Correlation between childhood episodes of stress and long bone-ratios in samples of medieval skeletons - using linear enamel hypoplasia as proxy
Keywords:Early childhood stress, Linear enamel hypoplasia, Catch-up growth, Anthropometrics, Body proportions, Danish medieval cemeteries
Background: Linear enamel hypoplasia (LEH) in the canines is used as an indicator of ill health in early childhood. LEH is assumed to be an indicator of catch-up growth in archeological material. Previous research indicated that certain body proportions were altered due to catch-up growth during childhood.
Objectives: The aim of this study was to assess whether catch-up growth during childhood affects the long bone ratios of the arms and legs of adults.
Sample and Methods: Positive or negative scores for LEH in the four canines and anthropometric measurements of humerus, radius, femur, and tibia were obtained for 67 skeletons from two Danish medieval cemeteries in Nordby (Jutland) and Refshale (Lolland). Age and sex was estimated to see if any uneven distribution was present. The data was processed using the St. Nicolas house analysis, t-tests, univariate ANOVA and Kaplan-Meier survival analyses.
Results: The St. Nicolas house analysis showed no correlation between hypoplasia score and anthropometric measurements. No statistically significant difference was found between the long bone ratios of the arms and legs in adults with and without LEH.
Conclusion: Contrary to earlier research on body proportions in Medieval Denmark this study showed no significant difference in the long bone ratios of arms and legs associated with LEH. It did, however, find an alteration of femur and tibia length associated with hypoplasia. The findings indicate that males and females react differently to physiological stress in childhood.
Aßmann, C./Hermanussen, M. (2013a). Modeling determinants of growth: evidence for a community-based target in height? Pediatric research 74 (1), 88–95.
Bhutta, Z. A./Berkley, J. A./Bandsma, R. H. J./Kerac, M./Trehan, I./Briend, A. (2017). Severe childhood malnutrition. Nature Reviews. Disease Primers 3, 17067. https://doi.org/10.1038/nrdp.2017.67.
Boeker, S./Hermanussen, M./Scheffler, C.(2021). Dental age is an independent marker of biological age. Human Biology and Public Health. Human Biology and Public Health 3.https://doi.org/10.52905/hbph2021.3.24.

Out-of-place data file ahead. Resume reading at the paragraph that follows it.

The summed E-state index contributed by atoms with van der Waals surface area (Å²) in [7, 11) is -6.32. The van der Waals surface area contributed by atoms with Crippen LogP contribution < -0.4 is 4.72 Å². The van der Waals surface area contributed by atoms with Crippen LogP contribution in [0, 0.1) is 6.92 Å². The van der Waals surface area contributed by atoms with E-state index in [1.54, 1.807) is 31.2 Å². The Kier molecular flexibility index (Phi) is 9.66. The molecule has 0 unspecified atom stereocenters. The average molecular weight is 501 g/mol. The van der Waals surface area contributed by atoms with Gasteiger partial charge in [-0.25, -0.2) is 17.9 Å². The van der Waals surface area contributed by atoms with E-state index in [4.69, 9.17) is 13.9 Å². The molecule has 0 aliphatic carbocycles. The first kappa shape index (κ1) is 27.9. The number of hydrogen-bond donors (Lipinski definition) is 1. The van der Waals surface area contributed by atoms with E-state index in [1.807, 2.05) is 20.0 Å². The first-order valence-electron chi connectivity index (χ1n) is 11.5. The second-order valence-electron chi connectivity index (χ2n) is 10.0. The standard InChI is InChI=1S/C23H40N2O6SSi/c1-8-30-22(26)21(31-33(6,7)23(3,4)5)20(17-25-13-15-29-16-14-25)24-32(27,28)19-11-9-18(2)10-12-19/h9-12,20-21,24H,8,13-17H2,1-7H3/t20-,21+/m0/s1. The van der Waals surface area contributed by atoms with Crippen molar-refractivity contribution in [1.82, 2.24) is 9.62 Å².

Bogin, B. (2021). Patterns of human growth. Cambridge, United Kingdom/New York, NY/Port Melbourne, Australia/New Delhi, India/Singapore, Cambridge University Press.
Boldsen, J. L. (1998). Body proportions in a medieval village population: effects of early childhood episodes of ill health. Annals of Human Biology 25 (4), 309–317.
Boldsen, J. L. (2007). Early childhood stress and adult age mortality--a study of dental enamel hypoplasia in the medieval Danish village of Tirup. American journal of physical anthropology 132 (1), 59–66. https://doi.org/10.1002/ajpa.20467.
Groth, D./Scheffler, C./Hermanussen, M. (2019). Body height in stunted Indonesian children depends directly on parental education and not via a nutrition mediated pathway - Evidence from tracing association chains by St. Nicolas House Analysis. Anthropologischer Anzeiger 76 (5), 445–451. https://doi.org/10.1127/anthranz/2019/1027.
Hermanussen, M. (Ed.) (2013). Auxology: studying human growth and development: 89 tables. Stuttgart, Schweizerbart Science Publ.
Hermanussen, M./Aßmann, Ch./Groth, D. (2021). Chain Reversion for Detecting Associations in Interacting Variables—St. Nicolas House Analysis. International Journal of Environmental Research and Public Health 18 (4). https://doi.org/10.3390/ijerph18041741.
Hermanussen, M./Scheffler, Ch. (2016). Stature signals status: The association of stature, status and perceived dominance - a thought experiment. Anthropologischer Anzeiger 73 (4), 265–274. https://doi.org/10.1127/anthranz/2016/0698.
Jørkov, M. L. S. (2015). Stature in 19th and early 20th century Copenhagen. A comparative study based on skeletal remains. Economics & Human Biology 19, 13–26. https://doi.org/10.1016/j.ehb.2015.07.002.
Knussmann, R. (1988). Anthropologie: Handbuch der vergleichenden Biologie des Menschen. Fischer.
Lolland-Falster Museum (2020). Archive material 2020.
Lynnerup, N./Qvist, M./Homøe, P. (2000). Mellemørebetændelse. Hikuin 27 (27), 287. Available online at https://tidsskrift.dk/Hikuin/article/view/111692.
Marchewka, J./Skrzat, J./Wróbel, A. (2014). Analysis of the enamel hypoplasia using micro-CT scanner versus classical method. Anthropologischer Anzeiger 71 (4), 391–402.
McLaughlin, C./Schutze, R./Henley, D./Pennell, C./Straker, L./Smith, A. (2021). Prenatal and childhood stress exposure and the sex specific response to psychosocial stress in adulthood. Psychoneuroendocrinology 125, 105109. https://doi.org/10.1016/j.psyneuen.2020.105109.
Milner, G. R./Boldsen, J. L. (2012). Transition analysis: a validation study with known-age modern American skeletons. American journal of physical anthropology 148 (1), 98–110. https://doi.org/10.1002/ajpa.22047.
Tanner, J. M. (1986). Growth as a Target-Seeking Function. In: F. Falkner/J. M. Tanner (Eds.). Human Growth: A Comprehensive Treatise Volume 1 Developmental Biology Prenatal Growth. Boston, MA, Springer US, 167–179.
Tarp, P. (2017). Skeletal age estimation. PhD. Odense, University of Southern Denmark.
White, T. D./Folkens, P. A. (2005). The human bone manual. Elsevier.
Wit, C. C. de/Sas, Theo C. J./Wit, J. M./Cutfield, W. S. (2013). Patterns of catch-up growth. The Journal of pediatrics 162 (2), 415–420. https://doi.org/10.1016/j.jpeds.2012.10.014.
Wit, J.-M./Boersma, B. (2002). Catch-up growth: definition, mechanisms, and models. Journal of pediatric endocrinology & metabolism : JPEM 15 Suppl 5, 1229–1241. Available online at https://pubmed.ncbi.nlm.nih.gov/12510974/.
How to Cite
Copyright (c) 2022 Cecilie Mattsson
This work is licensed under a Creative Commons Attribution 4.0 International License.